Sign In | Create an Account | Welcome, . My Account | Logout | Subscribe | Submit News | Customer Service | Tearsheets | Media Kit | Home RSS
 
 
 

Lynn and Tony Waickman: a life of interest

November 24, 2010
By MICHAEL WILLIAMS, Special to the Enterprise

Lynn and Tony Waickman open the door to their lovely home overlooking the rambling Ray Brook, and there is an immediate sense of warmth and comfort. After priming the pumps with a delicious Apple Betty and some around-the-table word play, complete with the dictionary to check definitions and/or word origins, it is clear that this interview will be an enjoyable affair.

Sitting in the sun room with extended views of horse paddocks, cow pastures and Scarface Mountain, we begin unraveling the Waickmans' way to the Adirondacks. As with so many other stories of people now living here, this one begins some other part of the country.

For Lynn and Tony, this consisted of formative years spent in the heart of the midwestern U.S., Tony attending and finishing his schooling to become a cardiologist at the University of Iowa and Lynn growing up in Nebraska and eventually making her way to Iowa City to work in the medical industry.

Article Photos

Tony and Lynn Waickman
(Photo — Michael Williams)

After some seven years of working in the same hospital and never once crossing paths (think a 1,200-bed teaching hospital), it was a chance meeting outside the workplace that brought Tony and Lynn together. Lynn had begun exploring her early musical self and found herself as the only female in an Irish band that played at local venues in Iowa City. As luck would have it, Tony was in attendance, and while enjoying the music, mentioned to a friend that he would love to meet "the girl in the band." Lo' and behold, this wish came true, and as stories such as these often do, this meeting led to many more and effectively set the first stone on the path toward a life commitment.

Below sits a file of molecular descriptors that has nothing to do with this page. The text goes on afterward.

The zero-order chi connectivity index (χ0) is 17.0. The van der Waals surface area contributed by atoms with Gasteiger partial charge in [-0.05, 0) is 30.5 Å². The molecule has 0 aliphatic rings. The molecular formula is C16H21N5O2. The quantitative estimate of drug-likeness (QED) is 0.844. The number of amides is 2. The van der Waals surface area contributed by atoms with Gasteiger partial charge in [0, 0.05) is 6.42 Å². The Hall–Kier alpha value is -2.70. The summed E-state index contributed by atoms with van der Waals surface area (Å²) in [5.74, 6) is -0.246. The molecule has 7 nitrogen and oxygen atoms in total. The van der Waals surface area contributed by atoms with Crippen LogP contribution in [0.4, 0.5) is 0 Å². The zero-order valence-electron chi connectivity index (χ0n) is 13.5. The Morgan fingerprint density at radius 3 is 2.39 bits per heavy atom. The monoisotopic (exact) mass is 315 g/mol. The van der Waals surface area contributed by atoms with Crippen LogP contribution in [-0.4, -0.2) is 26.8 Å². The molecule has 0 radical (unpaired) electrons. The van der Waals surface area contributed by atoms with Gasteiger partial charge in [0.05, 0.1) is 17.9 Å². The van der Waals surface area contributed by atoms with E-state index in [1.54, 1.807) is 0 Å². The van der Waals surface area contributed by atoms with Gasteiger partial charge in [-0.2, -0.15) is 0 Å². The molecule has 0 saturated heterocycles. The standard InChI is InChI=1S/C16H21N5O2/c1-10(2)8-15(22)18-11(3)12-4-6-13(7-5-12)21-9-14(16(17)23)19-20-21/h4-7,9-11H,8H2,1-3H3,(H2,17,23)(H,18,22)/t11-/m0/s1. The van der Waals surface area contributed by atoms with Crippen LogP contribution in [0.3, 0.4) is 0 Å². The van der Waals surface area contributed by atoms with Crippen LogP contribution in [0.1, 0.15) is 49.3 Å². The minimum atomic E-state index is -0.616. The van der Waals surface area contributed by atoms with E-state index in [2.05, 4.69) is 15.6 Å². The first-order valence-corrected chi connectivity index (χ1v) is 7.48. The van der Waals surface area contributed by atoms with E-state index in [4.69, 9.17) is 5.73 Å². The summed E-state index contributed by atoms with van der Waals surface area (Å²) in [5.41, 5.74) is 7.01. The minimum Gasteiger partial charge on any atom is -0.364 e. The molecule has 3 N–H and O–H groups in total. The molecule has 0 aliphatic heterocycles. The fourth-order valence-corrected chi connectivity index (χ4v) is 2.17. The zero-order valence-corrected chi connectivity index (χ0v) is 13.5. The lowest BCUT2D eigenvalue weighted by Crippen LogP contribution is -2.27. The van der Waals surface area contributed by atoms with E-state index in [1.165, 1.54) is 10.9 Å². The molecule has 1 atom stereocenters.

A year-long trip to Thailand began the adventure, Tony providing medical services to the many groups of refugees "housed" in an eastern province and Lynn teaching English and generally providing TLC-type support to these displaced people. Lynn recounts the challenges of the experience but ultimately finds the valuable lessons that she learned during their time there.

"The experience gave me a great respect for the idea of family, how people took care of one another even in such challenging circumstances," Lynn recalls.

Upon return to Iowa City and following some time working and living, there arrived a moment of decision as to where to settle permanently, raise a family and make as good a life as possible. A series of circumstances, easily explainable but still, to this author, somewhat cosmically driven, began the Waickmans' surge toward these parts.

As Tony recounts, a friend from his undergraduate days introduced Tony to a friend who had attended Camp Forestcraft (a summer camp located on Upper Saranac Lake) as a young man. Tony and this fellow (then a housemate in Iowa City) made a few visits to the camp, and before long a solid regard for the area took seed inside Tony. When the time came to choose that place to work and raise a family, these memories and the person-to-person connections developed during those visits returned, and Tony, with a little help from his friends, sought and received a position at Medical Associates of Saranac Lake.

Thus, he and his then-pregnant wife Lynn pulled up stakes and moved from the plains of Iowa to the mountains of upstate New York. They settled in quickly and before long life brought along wee Waickman No. 1, to be followed in rapid succession by numbers 2 to 4, (The kids do have names, which will be revealed In due time). With Tony building his career as a most competent and caring internist and cardiologist, Lynn (along with Tony, of course) made the decision to home-school their brood. She tapped into the solid and supportive local homeschooling network and the decision became a 20-plus-year reality.